The history of the western juniper, Juniperus occidentalis, a small tree with twisted, gnarled bark, is ordinarily divided between those stands that grew before the arrival of settlers in the late 1860s and 1870s to the rapid expansion of juniper woodlands that followed. The decade of the 1870s is the turning-point of what are called pre- and post-settlement stands of juniper.
The Distance Past
The size and dominance of western juniper woodlands has fluctuated greatly during the past 5,000 years. Studies of pollen suggest that the western juniper declined 500 years before pioneer settlement. Post-settlement stands are denser and occupy more productive and deeper soil.
Native Americans used juniper branches as digging sticks and turned its scaly bark into baskets, mats and sandals. They made a tea from its berries to fight colds, as a diuretic, and to ease the pain of giving birth. Central Oregon pioneers used it as firewood and to make poles for corrals, fences, and simple shelters.
The soils in the Mazama Ecological Province in central Oregon, just east of the Cascade Mountains, supports some of the most extensive stands of old growth juniper. The Mazama Province was formed by the explosive volcano, Mt. Mazama, home to Crater Lake National Park. These pre-settlement trees flourished in the loose volcanic soil and high desert climate.
In looking for older trees, researchers look for deeply furrowed bark, twisted branches and trunks, large lower limbs and branches covered with a bright yellow-green lichen. The height and trunk size does not correlate well with age. Slow decomposition in central Oregon's dry climate allowed burning stumps and standing trees to survive for hundreds of years. Old growth stands contain 63 percent of trees older than 200 years.
Researchers at Oregon State University have found several trees from 1,200 to 1,600 years old. However, less than 3 percent of the current 5 million acres of western juniper trees extending from northern California through central and eastern Oregon are more than 100 years old.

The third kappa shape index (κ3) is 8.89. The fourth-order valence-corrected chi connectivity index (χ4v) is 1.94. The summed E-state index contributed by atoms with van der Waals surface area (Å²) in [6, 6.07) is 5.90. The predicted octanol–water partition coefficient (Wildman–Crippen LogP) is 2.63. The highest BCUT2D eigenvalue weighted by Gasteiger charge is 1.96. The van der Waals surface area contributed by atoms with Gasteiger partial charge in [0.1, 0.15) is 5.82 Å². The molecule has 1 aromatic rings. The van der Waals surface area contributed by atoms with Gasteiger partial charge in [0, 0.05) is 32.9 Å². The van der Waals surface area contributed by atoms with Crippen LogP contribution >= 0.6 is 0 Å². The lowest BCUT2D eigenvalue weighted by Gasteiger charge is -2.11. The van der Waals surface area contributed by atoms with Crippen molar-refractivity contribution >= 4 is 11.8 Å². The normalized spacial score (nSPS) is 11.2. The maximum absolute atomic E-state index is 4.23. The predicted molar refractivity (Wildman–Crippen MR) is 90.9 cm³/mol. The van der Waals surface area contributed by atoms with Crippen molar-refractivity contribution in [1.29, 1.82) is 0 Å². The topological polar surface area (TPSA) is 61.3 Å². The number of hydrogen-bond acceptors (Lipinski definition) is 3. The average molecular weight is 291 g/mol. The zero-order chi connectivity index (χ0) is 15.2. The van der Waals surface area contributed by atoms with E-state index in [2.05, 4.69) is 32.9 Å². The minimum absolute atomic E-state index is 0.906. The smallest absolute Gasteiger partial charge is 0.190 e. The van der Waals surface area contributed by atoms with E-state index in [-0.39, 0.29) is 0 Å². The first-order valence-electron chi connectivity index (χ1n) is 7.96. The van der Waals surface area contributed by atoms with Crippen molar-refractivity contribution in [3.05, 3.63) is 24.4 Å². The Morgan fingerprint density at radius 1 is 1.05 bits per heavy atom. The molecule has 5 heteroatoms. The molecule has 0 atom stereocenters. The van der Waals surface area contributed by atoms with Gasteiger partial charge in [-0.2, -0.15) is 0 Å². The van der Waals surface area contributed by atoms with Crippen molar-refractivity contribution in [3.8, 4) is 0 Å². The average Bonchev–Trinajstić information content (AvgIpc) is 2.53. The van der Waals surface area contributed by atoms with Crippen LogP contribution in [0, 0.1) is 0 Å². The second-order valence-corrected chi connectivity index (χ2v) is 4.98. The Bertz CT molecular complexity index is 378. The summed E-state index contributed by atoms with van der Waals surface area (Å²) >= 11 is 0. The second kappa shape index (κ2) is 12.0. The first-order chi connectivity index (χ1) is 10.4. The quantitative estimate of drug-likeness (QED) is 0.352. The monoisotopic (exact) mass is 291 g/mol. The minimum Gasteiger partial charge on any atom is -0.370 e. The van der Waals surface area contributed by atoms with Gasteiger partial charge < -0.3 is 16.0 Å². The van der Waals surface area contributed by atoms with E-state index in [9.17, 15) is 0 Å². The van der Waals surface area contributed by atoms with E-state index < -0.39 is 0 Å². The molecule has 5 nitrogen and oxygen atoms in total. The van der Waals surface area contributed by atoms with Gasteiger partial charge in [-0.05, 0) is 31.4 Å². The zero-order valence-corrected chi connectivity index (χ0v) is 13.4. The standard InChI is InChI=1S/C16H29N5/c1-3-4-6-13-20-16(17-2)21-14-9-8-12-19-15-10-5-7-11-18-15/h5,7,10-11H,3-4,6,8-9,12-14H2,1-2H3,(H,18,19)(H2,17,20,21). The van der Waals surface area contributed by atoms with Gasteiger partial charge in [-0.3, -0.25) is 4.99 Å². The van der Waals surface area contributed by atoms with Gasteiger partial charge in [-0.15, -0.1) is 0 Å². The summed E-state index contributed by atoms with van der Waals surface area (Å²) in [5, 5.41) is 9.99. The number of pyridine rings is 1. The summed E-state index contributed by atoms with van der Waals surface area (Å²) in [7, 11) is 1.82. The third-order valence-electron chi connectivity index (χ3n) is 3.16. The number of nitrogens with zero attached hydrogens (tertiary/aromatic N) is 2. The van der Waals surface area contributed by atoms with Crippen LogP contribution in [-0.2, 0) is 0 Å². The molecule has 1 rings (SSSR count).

Areas overgrazed by cattle near Bend and Redmond, Oregon, which lie below 5,000 feet, are dominated by bitterbrush and cheat grass, not juniper.
Mature juniper trees lack a central taproot; its strong roots spread wide and are capable of penetrating deep into the cracks of central Oregon's volcanic rocks. In the process, these roots push aside stands of big sagebrush, low sagebrush, antelope brush, gray and green rabbit brush and other high desert shrubs that hold the soil in place.
In the 1960s, tractors were used to drag huge anchor chains through stands of juniper. In order to do less damage to the land, anchor-chains were replaced by chainsaws in the 1970s. The result was that less sediment flowed into streams. Streams returned that were formerly dry and seasonal wet spots reappeared. Native Americans burned juniper, but that practice risks eliminating desirable shrubs, turning the land over to noxious weeds. If the trees are cut and not removed, their dry remains pose a fire hazard.
Reasons for Post-settlement Growth
Researchers believe there are three main reasons for the rapid expansion of post-settlement juniper woodlands. First, overgrazing by cattle reduced the indigenous high-desert grasses that ordinarily contributed to fires that once swept through stands of juniper. Second, studies of tree ring growth show that the weather was mild and precipitation increased from 1850 to 1916, which encouraged the growth of juniper. Third, industrially produced carbon dioxide in the atmosphere is believed to be increasing woody species and accelerating the growth of tree canopies throughout the West.
Concerns are raised between the necessity of stopping the invasive spread of newer stands of juniper and the old growth woodlands that are esthetically pleasing and spiritual to many and have recreational uses. Mountain bluebirds and red-and-white-breasted nuthatches and other species use old-growth woodlands of western juniper for their habitat. There are typically more birds, wood rats and other small animals in pre-settlement stands than more recent growth. More than 80 species of animals live in the snags, logs, decaying and hollow trees of old growth juniper.
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